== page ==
Posted on Apr 21, 2012 in Food & drink
I’d like to know more about various hot peppers before I start cooking with them. How can I tell how hot certain varieties are?
Peppers are pretty amazing things. They come in all shapes, colors, and sizes as well as each having their own flavor characteristics. Of course, one of the most important traits of a pepper is how “hot” it is.
Peppers get their heat from capsaicin, a chemical compound that stimulates nerve receptors and produces a burning sensation in any tissue it comes in contact with — and I do mean any. Tip: Don’t chop jalapenos and then go to the bathroom without washing your hands first. Do not ask how I know this.
Since the heat level of a pepper is tied to the amount of capsaicin it contains, it’s actually possible to quantify how hot a pepper actually is. This is where the Scoville scale comes in to play. The higher the number of Scoville heat units a pepper is rated at, the more capsaicin it contains, and the hotter it is. Simple, no?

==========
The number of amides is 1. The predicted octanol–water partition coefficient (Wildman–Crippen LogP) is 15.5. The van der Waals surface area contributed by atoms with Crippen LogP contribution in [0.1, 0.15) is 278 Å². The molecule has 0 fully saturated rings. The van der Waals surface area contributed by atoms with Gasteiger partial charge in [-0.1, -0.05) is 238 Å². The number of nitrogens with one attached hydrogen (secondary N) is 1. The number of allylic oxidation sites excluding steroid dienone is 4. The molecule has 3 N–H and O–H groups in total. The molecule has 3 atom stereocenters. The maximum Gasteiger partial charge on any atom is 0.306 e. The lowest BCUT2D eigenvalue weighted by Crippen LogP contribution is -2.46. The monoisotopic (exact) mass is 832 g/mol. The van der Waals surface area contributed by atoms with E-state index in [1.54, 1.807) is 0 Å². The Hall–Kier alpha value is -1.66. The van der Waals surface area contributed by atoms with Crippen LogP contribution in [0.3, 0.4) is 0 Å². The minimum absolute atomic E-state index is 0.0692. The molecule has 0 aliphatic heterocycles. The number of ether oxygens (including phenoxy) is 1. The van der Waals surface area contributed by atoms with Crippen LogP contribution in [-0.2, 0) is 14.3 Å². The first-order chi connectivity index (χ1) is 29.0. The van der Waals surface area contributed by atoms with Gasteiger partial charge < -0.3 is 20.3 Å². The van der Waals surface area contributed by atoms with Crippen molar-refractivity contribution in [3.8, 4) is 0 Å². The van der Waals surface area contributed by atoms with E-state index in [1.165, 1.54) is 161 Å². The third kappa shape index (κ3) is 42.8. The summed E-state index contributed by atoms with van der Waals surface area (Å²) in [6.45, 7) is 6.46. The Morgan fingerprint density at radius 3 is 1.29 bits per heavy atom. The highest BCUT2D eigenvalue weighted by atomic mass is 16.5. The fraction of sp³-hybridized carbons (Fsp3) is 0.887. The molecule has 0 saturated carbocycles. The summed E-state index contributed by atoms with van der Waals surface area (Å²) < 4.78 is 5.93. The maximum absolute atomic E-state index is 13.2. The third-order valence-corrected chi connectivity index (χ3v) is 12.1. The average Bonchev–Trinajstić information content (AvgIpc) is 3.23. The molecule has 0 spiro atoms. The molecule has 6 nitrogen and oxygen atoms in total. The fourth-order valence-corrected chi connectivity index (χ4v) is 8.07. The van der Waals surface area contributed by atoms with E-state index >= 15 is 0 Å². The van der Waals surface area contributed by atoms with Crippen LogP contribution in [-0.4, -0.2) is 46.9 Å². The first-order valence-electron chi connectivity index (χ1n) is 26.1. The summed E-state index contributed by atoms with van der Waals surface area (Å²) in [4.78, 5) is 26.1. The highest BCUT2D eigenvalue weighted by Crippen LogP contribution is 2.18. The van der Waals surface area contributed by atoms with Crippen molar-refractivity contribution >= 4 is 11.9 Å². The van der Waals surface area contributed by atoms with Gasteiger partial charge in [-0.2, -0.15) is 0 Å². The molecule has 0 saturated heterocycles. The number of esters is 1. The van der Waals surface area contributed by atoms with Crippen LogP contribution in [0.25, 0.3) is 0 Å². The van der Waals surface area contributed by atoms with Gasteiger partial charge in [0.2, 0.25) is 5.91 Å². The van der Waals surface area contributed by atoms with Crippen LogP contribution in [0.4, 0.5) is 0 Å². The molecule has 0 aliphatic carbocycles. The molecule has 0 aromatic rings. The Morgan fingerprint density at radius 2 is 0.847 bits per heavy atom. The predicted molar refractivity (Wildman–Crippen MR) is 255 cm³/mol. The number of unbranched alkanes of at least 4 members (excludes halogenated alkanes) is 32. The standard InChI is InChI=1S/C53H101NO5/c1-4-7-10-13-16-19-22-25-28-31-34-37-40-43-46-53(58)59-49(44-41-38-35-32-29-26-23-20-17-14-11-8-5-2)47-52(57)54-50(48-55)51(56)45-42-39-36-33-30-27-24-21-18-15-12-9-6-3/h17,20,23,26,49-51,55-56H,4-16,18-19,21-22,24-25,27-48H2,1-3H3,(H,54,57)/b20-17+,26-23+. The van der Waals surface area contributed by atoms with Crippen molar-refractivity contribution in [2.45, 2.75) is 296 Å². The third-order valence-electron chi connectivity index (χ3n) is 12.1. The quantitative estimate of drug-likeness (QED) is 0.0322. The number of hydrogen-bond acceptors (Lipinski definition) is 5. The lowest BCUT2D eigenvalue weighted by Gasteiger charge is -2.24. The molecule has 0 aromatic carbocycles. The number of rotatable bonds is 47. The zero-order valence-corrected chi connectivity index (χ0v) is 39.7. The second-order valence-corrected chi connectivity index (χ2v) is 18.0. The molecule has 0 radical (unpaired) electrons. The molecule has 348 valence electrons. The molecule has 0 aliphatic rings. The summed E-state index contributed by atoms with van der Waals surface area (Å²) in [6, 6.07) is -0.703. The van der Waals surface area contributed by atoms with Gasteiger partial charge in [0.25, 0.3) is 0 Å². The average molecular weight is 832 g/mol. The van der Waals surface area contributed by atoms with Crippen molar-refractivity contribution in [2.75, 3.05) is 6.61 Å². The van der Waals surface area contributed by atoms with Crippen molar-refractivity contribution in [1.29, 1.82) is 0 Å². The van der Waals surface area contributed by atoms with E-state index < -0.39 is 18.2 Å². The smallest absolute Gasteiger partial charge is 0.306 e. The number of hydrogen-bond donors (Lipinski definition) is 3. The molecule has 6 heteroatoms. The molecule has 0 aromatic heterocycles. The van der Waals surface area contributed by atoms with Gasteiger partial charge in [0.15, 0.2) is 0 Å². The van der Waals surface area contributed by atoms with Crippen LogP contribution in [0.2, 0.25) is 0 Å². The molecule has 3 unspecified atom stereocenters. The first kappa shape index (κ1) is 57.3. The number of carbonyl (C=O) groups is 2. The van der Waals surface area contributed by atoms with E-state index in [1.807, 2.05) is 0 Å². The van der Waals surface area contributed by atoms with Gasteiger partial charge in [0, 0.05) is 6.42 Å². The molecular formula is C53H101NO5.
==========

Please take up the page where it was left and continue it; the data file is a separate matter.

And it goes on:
Here’s a list of some of the more commonly known peppers (and pepper defense sprays, for reference) in order from least hot to most, with their Scoville scale score:
This is, of course, only a partial list. Peppers can vary in heat due to variations in growing conditions, soil, and weather — but generally tend to fall between the values listed. That means it’s entirely possible to eat a habenero and say, “Hey, this isn’t too bad,” then have a different one later and state, “Oh my god, my sinuses are melting — help!”
For a more complete listing of peppers and their Scoville rating, check out the list at Uncle Steve’s Hot Stuff.
Photo by Donnaphoto
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